|Country Strategies & Resource Requirements||Draft (For consultation)|
Kenya has a population of 28,679,000 (1999 census). Some 20 million Kenyans are currently regularly exposed to malaria, which remains the country's leading cause of morbidity and death. Clinic attendance and admission to hospitals shows a proportional malaria morbidity of 30% (outpatient departments), out of which 19% are admitted.
Malaria mortality among under-5s is estimated at 26,000 deaths a year while over 145,000 children aged 0-4 years require hospitalization. Malaria case fatality rate is around 6% in health care facilities. It is estimated that 170 million working days are lost annually in Kenya due to malaria.
Estimated duration of malaria transmission (in months) in Kenya (see www.mara.org.za)
STATE OF THE MOVEMENT
RBM action is spearheaded by the National Malaria Coordinating Committee, chaired by the Director of Medical Services. Membership includes MOH (all heads of MOH departments are members), external partners, local NGOs and the private sector. The committee meets quarterly and functions as an executive board supervising the National Malaria Control Programme. This allows the MOH and partners to jointly manage national malaria action. A monthly partners' meeting is also held to discuss issues before they go to the NMCC.
Restructuring and enhancing the capacity of the National Malaria Control Unit led to its elevation to MOH division status as the new Division of Malaria Control. New offices have been constructed with DFID support and new staff appointed.
The country's ten-year strategy is complete and was endorsed by partners at a Round Table meeting in April, 2001 during which resources were pledged by partners. The strategy was launched nationally by the Minister of Health in April 2001.
Early RBM achievements include: zero-rating of VAT on mosquito nets; new guidelines on epidemic preparedness and response; training health personnel in epidemic-prone districts; drug policy has been reviewed and SP adopted as the first-line drug; the Health Sector Strategic Plan (HSSP) for 1999-2004 gives malaria the highest priority; the Interim Poverty Reduction Strategy paper commits the government to effective implementation of its malaria control action plan.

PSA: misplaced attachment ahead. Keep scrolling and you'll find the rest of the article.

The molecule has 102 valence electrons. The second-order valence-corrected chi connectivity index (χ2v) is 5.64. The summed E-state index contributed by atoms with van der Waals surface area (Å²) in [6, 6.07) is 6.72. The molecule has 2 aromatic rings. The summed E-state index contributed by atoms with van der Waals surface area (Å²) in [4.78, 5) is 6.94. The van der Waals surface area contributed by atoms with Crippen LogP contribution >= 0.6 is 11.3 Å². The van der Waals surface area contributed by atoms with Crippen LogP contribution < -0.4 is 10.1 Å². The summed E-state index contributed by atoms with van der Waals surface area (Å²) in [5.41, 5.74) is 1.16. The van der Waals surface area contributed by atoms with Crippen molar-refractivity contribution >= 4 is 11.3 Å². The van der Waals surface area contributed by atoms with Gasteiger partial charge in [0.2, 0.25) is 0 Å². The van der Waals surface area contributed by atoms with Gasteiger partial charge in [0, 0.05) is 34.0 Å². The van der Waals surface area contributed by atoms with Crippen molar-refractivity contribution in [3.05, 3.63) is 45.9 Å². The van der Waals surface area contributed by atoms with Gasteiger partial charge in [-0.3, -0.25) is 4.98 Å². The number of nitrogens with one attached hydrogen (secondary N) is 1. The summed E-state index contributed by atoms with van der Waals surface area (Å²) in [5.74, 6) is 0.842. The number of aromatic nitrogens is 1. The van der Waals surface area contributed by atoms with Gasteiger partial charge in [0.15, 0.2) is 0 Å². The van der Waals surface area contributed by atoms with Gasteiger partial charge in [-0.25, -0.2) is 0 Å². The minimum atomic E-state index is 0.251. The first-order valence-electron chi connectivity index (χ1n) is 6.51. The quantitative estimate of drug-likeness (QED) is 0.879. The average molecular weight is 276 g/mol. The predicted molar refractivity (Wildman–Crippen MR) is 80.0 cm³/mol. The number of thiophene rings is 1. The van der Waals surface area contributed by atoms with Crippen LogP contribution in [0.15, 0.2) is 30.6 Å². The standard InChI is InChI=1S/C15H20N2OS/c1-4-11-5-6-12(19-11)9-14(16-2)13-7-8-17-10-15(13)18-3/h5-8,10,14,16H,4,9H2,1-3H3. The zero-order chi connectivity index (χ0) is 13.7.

Active partners in RBM in Kenya include MERLIN in Kisii district, CARE in Siaya district, AMREF in Transmara district, and MSF-F in Homa Bay District. ADB, WHO, UNICEF and DFID.
The goal of the National Malaria Strategy is to reduce morbidity and mortality caused by malaria by 30% among Kenya's population by the year 2006 and maintain this progress through to 2010.
The plan has been developed through consensus building approaches which have collectively involved over 200 stakeholders from the government, private, mission, and NGO sectors at central, provincial and district levels. The strategy also draws upon previous MoH proposals, plans of action and a review of the institutional framework carried out in October 2000.
Four Strategic Approaches
MAIN IMPLEMENTATION STRATEGIES
In order to take forward the National Malaria Strategy the principals and structures articulated in the National Health Sector Strategic Plan will be adopted throughout the country. Malaria is one of the six essential packages of the HSSP and complete harmonisation between the National Malaria Strategy and the National Health Sector Strategic Plan will guarantee RBM success in Kenya.
The National Malaria Coordinating Committee (NMCC) will provide a forum for partners in the National Malaria Strategy to exchange information, coordinate malaria control plans and activities, and measure progress against objectives. The NMCC will report to the Ministers of Health.
Development partners will be represented on the NMCC but may also need to meet separately. Twice-yearly donor meetings may therefore be appropriate to provide input to annual plans and review mid-year financial positions. These will be convened through the WHO Country Office.
Detailed planning and monitoring of activities will be the role of the DOMC, which will function as the movement's secretariat, with support provided, where appropriate, from technical working groups.
MAJOR EXPECTED OUTCOMES BY 2005
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